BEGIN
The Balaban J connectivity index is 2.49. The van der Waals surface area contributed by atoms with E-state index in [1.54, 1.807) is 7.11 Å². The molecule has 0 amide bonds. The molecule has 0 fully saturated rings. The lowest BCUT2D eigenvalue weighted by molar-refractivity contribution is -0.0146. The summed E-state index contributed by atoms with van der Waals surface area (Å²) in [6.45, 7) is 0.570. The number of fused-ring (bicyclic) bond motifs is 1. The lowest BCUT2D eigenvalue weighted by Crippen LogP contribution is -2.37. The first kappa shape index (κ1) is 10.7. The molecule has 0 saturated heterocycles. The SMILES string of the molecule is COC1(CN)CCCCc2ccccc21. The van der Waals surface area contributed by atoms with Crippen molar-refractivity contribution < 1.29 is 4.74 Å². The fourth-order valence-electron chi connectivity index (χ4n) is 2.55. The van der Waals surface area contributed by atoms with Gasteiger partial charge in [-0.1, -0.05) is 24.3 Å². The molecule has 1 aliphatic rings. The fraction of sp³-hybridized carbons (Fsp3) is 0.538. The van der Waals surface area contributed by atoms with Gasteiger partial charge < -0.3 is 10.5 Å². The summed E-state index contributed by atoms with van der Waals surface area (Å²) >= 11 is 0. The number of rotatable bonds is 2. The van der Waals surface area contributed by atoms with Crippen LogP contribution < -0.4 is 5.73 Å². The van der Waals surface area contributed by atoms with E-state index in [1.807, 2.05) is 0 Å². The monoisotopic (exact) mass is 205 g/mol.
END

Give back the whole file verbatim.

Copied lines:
The Balaban J connectivity index is 2.49. The van der Waals surface area contributed by atoms with E-state index in [1.54, 1.807) is 7.11 Å². The molecule has 0 amide bonds. The molecule has 0 fully saturated rings. The lowest BCUT2D eigenvalue weighted by molar-refractivity contribution is -0.0146. The summed E-state index contributed by atoms with van der Waals surface area (Å²) in [6.45, 7) is 0.570. The number of fused-ring (bicyclic) bond motifs is 1. The lowest BCUT2D eigenvalue weighted by Crippen LogP contribution is -2.37. The first kappa shape index (κ1) is 10.7. The molecule has 0 saturated heterocycles. The SMILES string of the molecule is COC1(CN)CCCCc2ccccc21. The van der Waals surface area contributed by atoms with Crippen molar-refractivity contribution < 1.29 is 4.74 Å². The fourth-order valence-electron chi connectivity index (χ4n) is 2.55. The van der Waals surface area contributed by atoms with Gasteiger partial charge in [-0.1, -0.05) is 24.3 Å². The molecule has 1 aliphatic rings. The fraction of sp³-hybridized carbons (Fsp3) is 0.538. The van der Waals surface area contributed by atoms with Gasteiger partial charge < -0.3 is 10.5 Å². The summed E-state index contributed by atoms with van der Waals surface area (Å²) >= 11 is 0. The number of rotatable bonds is 2. The van der Waals surface area contributed by atoms with Crippen LogP contribution < -0.4 is 5.73 Å². The van der Waals surface area contributed by atoms with E-state index in [1.807, 2.05) is 0 Å². The monoisotopic (exact) mass is 205 g/mol.